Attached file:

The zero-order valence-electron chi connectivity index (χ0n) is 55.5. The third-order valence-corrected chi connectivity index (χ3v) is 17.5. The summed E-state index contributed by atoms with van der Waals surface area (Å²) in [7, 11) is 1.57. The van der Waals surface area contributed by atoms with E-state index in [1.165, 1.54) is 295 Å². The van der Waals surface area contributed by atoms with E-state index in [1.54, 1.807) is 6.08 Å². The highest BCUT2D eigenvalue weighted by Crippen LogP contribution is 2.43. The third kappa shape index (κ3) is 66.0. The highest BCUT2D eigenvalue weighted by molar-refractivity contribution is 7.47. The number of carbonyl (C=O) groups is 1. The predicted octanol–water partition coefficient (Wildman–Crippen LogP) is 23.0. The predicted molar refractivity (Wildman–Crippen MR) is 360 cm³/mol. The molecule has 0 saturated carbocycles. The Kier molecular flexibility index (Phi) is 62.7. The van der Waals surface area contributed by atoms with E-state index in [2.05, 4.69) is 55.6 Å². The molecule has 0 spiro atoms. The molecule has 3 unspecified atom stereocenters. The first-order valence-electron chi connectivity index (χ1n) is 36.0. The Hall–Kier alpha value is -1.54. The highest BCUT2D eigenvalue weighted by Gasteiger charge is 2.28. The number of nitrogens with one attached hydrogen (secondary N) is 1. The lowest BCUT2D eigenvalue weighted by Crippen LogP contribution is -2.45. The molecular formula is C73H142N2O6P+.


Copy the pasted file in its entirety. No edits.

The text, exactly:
The zero-order valence-electron chi connectivity index (χ0n) is 55.5. The third-order valence-corrected chi connectivity index (χ3v) is 17.5. The summed E-state index contributed by atoms with van der Waals surface area (Å²) in [7, 11) is 1.57. The van der Waals surface area contributed by atoms with E-state index in [1.165, 1.54) is 295 Å². The van der Waals surface area contributed by atoms with E-state index in [1.54, 1.807) is 6.08 Å². The highest BCUT2D eigenvalue weighted by Crippen LogP contribution is 2.43. The third kappa shape index (κ3) is 66.0. The highest BCUT2D eigenvalue weighted by molar-refractivity contribution is 7.47. The number of carbonyl (C=O) groups is 1. The predicted octanol–water partition coefficient (Wildman–Crippen LogP) is 23.0. The predicted molar refractivity (Wildman–Crippen MR) is 360 cm³/mol. The molecule has 0 saturated carbocycles. The Kier molecular flexibility index (Phi) is 62.7. The van der Waals surface area contributed by atoms with E-state index in [2.05, 4.69) is 55.6 Å². The molecule has 0 spiro atoms. The molecule has 3 unspecified atom stereocenters. The first-order valence-electron chi connectivity index (χ1n) is 36.0. The Hall–Kier alpha value is -1.54. The highest BCUT2D eigenvalue weighted by Gasteiger charge is 2.28. The number of nitrogens with one attached hydrogen (secondary N) is 1. The lowest BCUT2D eigenvalue weighted by Crippen LogP contribution is -2.45. The molecular formula is C73H142N2O6P+.